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1 July 2014
Neanderthals may have had plants in their diet

Traces of 50,000-year-old poop found at a caveman campground in Spain suggest that Neanderthals may have had a healthy dose of plants in their diet, researchers say. The findings are based on chemicals lingering in bits of fossilized feces, perhaps the oldest known to science.
     Recent research has upended the image of Neanderthals - the closest extinct relatives of Homo sapiens that roamed Eurasia from about 230,000 to 40,000 years ago - as dim-witted bruisers. These long-gone cousins may have controlled fire, made tools, buried their dead in graves, adorned themselves with feathers and tidied their caves. Some studies in the past few years have also suggested that Neanderthals probably had well-rounded diets. Archaeologists found residues of fish scales, bird feathers and starchy plants at a Neanderthal cave in the Rhone Valley in France. Another group of researchers discovered seal, dolphin and fish bones near a Neanderthal hearth on the Rock of Gibraltar, located on the Iberian Peninsula. A 2010 study identified microfossils of plants, such as date palms, legumes and grass seeds, stuck in Neanderthal teeth.
     For the new study, researchers looked for telltale biomarkers in bits of fossilized feces (often called coprolites) found in the soil at El Salt, an archaeological site in Alicante, Spain, which Neanderthals occupied at various times between 60,000 and 45,000 years ago. All samples indicated that Neanderthals ate animals; evidence came in the form of coprostanol, a lipid created when the body metabolizes cholesterol, but two samples also had a dash of 5B-stigmastanol - a chemical produced when the gut breaks down phytosterol, a cholesterol-like compound that comes from plants. The researchers billed their study as the first direct evidence that Neanderthals had an omnivorous diet.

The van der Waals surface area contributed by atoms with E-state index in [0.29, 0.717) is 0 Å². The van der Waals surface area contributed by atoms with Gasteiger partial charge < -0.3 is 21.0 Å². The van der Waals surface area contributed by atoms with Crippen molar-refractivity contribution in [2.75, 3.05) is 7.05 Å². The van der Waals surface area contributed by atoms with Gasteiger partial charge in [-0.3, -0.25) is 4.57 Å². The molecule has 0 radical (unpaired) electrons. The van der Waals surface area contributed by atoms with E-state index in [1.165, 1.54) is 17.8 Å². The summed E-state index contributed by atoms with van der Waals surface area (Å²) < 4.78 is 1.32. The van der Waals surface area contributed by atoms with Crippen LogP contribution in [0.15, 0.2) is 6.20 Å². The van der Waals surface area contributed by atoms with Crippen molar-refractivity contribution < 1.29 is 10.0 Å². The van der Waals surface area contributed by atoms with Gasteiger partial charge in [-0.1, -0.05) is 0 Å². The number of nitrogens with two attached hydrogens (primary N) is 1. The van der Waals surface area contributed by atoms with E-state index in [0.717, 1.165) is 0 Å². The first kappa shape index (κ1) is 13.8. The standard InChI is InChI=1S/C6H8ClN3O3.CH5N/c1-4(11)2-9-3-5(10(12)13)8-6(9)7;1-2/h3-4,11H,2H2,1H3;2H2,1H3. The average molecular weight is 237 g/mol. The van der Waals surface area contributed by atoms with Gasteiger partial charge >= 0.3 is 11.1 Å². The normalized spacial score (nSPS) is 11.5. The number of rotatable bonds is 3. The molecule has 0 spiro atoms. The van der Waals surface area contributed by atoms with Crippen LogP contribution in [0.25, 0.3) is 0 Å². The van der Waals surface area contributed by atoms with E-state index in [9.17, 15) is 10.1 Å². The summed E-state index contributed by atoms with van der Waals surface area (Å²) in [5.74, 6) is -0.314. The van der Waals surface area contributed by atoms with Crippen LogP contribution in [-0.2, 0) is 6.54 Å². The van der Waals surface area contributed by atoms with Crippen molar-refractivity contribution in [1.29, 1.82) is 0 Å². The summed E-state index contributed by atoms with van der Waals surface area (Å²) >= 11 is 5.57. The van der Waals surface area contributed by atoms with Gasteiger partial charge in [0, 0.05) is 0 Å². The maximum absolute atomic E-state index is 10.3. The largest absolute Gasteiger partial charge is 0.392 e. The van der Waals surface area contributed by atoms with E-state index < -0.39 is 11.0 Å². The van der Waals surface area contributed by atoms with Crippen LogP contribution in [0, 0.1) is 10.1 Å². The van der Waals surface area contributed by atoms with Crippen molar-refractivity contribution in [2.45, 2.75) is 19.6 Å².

Ainara Sistiaga, a graduate student at the University of La Laguna in Spain, who led the investigation as a visiting student at the Massachusetts Institute of Technology, said the results aren't all that surprising, as Neanderthals are primates and most primates are omnivores. "We cannot say anything about what kind of plants they were actually eating, but some scientists have suggested that in this area they probably had access to berries, nuts or tubers," Sistiaga said.
     Other experts were skeptical about whether the samples in question even belonged to Neanderthals. In pointing a finger at these human cousins, the authors of the paper may have been too quick to rule out bears, wild boars and other omnivores that could have wandered onto the site and left a present. "It is notoriously difficult to identify the species of coprolites, so it is far from secure that the coprolites they worked on are from humans," said Michael Richards, a researcher at the Max Planck Institute for Evolutionary Anthropology in Germany, who was not involved in the study.
     Another researcher noted the questionable placement of the feces - found right next to the fire. "How would human feces end up close to the cooking place?" asked Hervé Bocherens, of the University of Tübingen in Germany. "We know that modern bears are attracted by abandoned hearths, and they would probably leave droppings behind without any afterthoughts," Bocherens said.

Edited from Live SCience (25 June 2014)

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